Soaring mortgage interest rates and falling personal disposable incomes are putting pressure on the housing market. When mortgage rates bottomed out around 2.75% and COVID-19 stimulus programs provided cash to households, home prices skyrocketed (see second graph). With current loan rates around 7.5%, monthly loan payments have increased about 71%. Those increases combined with decreases in disposable income resulting from high inflation are cooling home sales. As of September 2022, home sales have dropped to levels historically seen around recessions. While all the graphs show the developing changes in the housing market, the final graph shows the drastic extent the bubble could correct.
Please continue to The Details for more of my analysis.
“It is ludicrous to believe that asset bubbles can only be recognized in hindsight.”
A combination of soaring mortgage interest rates and falling real (inflation-adjusted) personal disposable income is putting significant pressure on the housing market. Interest rates on a 30-year conventional loan bottomed out around 2.75% at the end of 2020. Since then, inflation has skyrocketed, and mortgage rates have jumped to around 7.5%. At the same time, the unprecedented stimulus payments distributed to households have stopped. After the stimulus payments ended, real personal disposable income, compared to the previous year, began falling in March 2021.
The massive plunge in home prices during the Financial Crisis, combined with stimulus programs enacted during and after this period, gave a boost to the real estate market leading to higher prices. This boost was turbo-charged with the incredible stimulus provided during the pandemic, as shown in the chart below.
The median national home price peaked around $440,000. A purchaser of a $440,000 home who provided a 20% down payment ($88,000) and financed the balance ($352,000) with a 30-year mortgage, would have a monthly payment (excluding taxes and insurance) of $1,437 when rates were 2.75%. At a current rate of 7.5%, the same purchase would yield a monthly payment of $2,461, or an increase of 71% in monthly payments. This whopping increase in payments is what is putting the brakes on the real estate market.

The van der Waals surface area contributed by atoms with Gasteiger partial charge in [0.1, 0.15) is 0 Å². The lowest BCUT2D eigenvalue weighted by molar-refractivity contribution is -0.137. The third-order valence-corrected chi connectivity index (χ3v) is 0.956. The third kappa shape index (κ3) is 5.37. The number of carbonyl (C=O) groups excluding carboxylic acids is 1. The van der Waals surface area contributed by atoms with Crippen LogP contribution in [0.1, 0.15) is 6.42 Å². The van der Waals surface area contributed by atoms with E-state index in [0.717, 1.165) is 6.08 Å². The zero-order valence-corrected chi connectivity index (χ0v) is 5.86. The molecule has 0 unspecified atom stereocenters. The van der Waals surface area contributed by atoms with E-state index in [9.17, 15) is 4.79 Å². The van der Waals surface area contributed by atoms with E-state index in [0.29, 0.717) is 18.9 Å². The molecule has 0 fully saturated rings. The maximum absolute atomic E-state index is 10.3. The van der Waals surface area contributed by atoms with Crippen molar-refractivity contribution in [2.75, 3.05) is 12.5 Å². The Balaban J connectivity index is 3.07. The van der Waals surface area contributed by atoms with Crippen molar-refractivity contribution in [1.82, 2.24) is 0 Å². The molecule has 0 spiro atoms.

The problem with much of the data available for the real estate market is that it is lagging. For instance, the S&P/Case-Shiller U.S. National Home Price Index released in September is comprised of data through July. Although this is the most current data available, it is still three months old. In a rapidly changing real estate market, three months can be significant when analyzing data trends. The chart below, with data through July, shows real home prices beginning to turn the corner. I expect, with rates as high as they are, the drop-off in activity and prices could come swiftly.
The graph below from realtor.com shows the inventory of homes for sale has been steadily rising during 2022 and has reached a level above all of 2021. While still far below 2017 and 2018, the longer interest rates remain high, the quicker 2022 inventory levels will approach 2017 readings.
As of September, the sales of existing homes have plummeted to a level at or below what has historically been seen around recessions.
And my favorite chart to provide a big picture view of the state of real estate bubbles, the following compares changes in home prices to changes in the Consumer Price Index (CPI). Over the long term housing prices tend to track the CPI. The real estate bubble peaking around 2007, together with the current bubble, are clearly evident below.
Although existing home sales are falling and inventory is growing, homes remain at near record high prices. Over time, high interest rates, falling real incomes and the impact of inflation on consumer spending will have a dramatic impact on home prices and the overall real estate market. The correction in housing has just begun.
The S&P 500 Index closed at 3,753, up 4.7% for the week. The yield on the 10-year Treasury Note rose to 4.21%. Oil prices fell to $85 per barrel, and the national average price of gasoline according to AAA decreased to $3.80 per gallon.
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© 2021. This material was prepared by Bob Cremerius, CPA/PFS, of Prudent Financial, and does not necessarily represent the views of other presenting parties, nor their affiliates. This information should not be construed as investment, tax or legal advice. Past performance is not indicative of future performance. An index is unmanaged and one cannot invest directly in an index. Actual results, performance or achievements may differ materially from those expressed or implied. All information is believed to be from reliable sources; however we make no representation as to its completeness or accuracy.
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